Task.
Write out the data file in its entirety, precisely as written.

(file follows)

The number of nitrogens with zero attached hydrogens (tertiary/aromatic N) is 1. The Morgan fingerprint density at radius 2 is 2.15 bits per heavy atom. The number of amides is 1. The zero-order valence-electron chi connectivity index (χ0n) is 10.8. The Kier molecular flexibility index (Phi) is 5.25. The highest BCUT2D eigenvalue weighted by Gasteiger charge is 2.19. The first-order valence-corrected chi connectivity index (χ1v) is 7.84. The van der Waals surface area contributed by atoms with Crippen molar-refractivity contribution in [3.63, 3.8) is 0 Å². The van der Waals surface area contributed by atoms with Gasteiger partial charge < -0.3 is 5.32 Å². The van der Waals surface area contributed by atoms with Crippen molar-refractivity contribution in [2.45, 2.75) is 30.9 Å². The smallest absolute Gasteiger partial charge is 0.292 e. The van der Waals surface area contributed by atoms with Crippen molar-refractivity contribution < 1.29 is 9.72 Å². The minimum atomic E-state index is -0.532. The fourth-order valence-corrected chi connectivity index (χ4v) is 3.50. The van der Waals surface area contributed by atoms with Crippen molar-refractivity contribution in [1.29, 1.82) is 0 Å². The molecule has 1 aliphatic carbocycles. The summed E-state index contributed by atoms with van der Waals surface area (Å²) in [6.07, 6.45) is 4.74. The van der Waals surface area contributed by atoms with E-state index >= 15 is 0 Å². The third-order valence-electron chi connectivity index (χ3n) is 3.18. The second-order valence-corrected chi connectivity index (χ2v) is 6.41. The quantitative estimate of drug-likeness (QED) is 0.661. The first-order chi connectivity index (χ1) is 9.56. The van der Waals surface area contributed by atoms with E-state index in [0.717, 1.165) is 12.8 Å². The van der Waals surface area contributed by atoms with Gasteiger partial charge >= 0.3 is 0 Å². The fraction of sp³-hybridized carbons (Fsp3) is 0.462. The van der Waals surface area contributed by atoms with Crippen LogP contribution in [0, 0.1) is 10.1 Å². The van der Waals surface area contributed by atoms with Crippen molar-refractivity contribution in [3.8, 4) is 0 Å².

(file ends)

The number of nitrogens with zero attached hydrogens (tertiary/aromatic N) is 1. The Morgan fingerprint density at radius 2 is 2.15 bits per heavy atom. The number of amides is 1. The zero-order valence-electron chi connectivity index (χ0n) is 10.8. The Kier molecular flexibility index (Phi) is 5.25. The highest BCUT2D eigenvalue weighted by Gasteiger charge is 2.19. The first-order valence-corrected chi connectivity index (χ1v) is 7.84. The van der Waals surface area contributed by atoms with Crippen molar-refractivity contribution in [3.63, 3.8) is 0 Å². The van der Waals surface area contributed by atoms with Gasteiger partial charge < -0.3 is 5.32 Å². The van der Waals surface area contributed by atoms with Crippen molar-refractivity contribution in [2.45, 2.75) is 30.9 Å². The smallest absolute Gasteiger partial charge is 0.292 e. The van der Waals surface area contributed by atoms with Crippen molar-refractivity contribution < 1.29 is 9.72 Å². The minimum atomic E-state index is -0.532. The fourth-order valence-corrected chi connectivity index (χ4v) is 3.50. The van der Waals surface area contributed by atoms with Crippen molar-refractivity contribution in [1.29, 1.82) is 0 Å². The molecule has 1 aliphatic carbocycles. The summed E-state index contributed by atoms with van der Waals surface area (Å²) in [6.07, 6.45) is 4.74. The van der Waals surface area contributed by atoms with E-state index >= 15 is 0 Å². The third-order valence-electron chi connectivity index (χ3n) is 3.18. The second-order valence-corrected chi connectivity index (χ2v) is 6.41. The quantitative estimate of drug-likeness (QED) is 0.661. The first-order chi connectivity index (χ1) is 9.56. The van der Waals surface area contributed by atoms with E-state index in [0.717, 1.165) is 12.8 Å². The van der Waals surface area contributed by atoms with Gasteiger partial charge >= 0.3 is 0 Å². The fraction of sp³-hybridized carbons (Fsp3) is 0.462. The van der Waals surface area contributed by atoms with Crippen LogP contribution in [0, 0.1) is 10.1 Å². The van der Waals surface area contributed by atoms with Crippen molar-refractivity contribution in [3.8, 4) is 0 Å².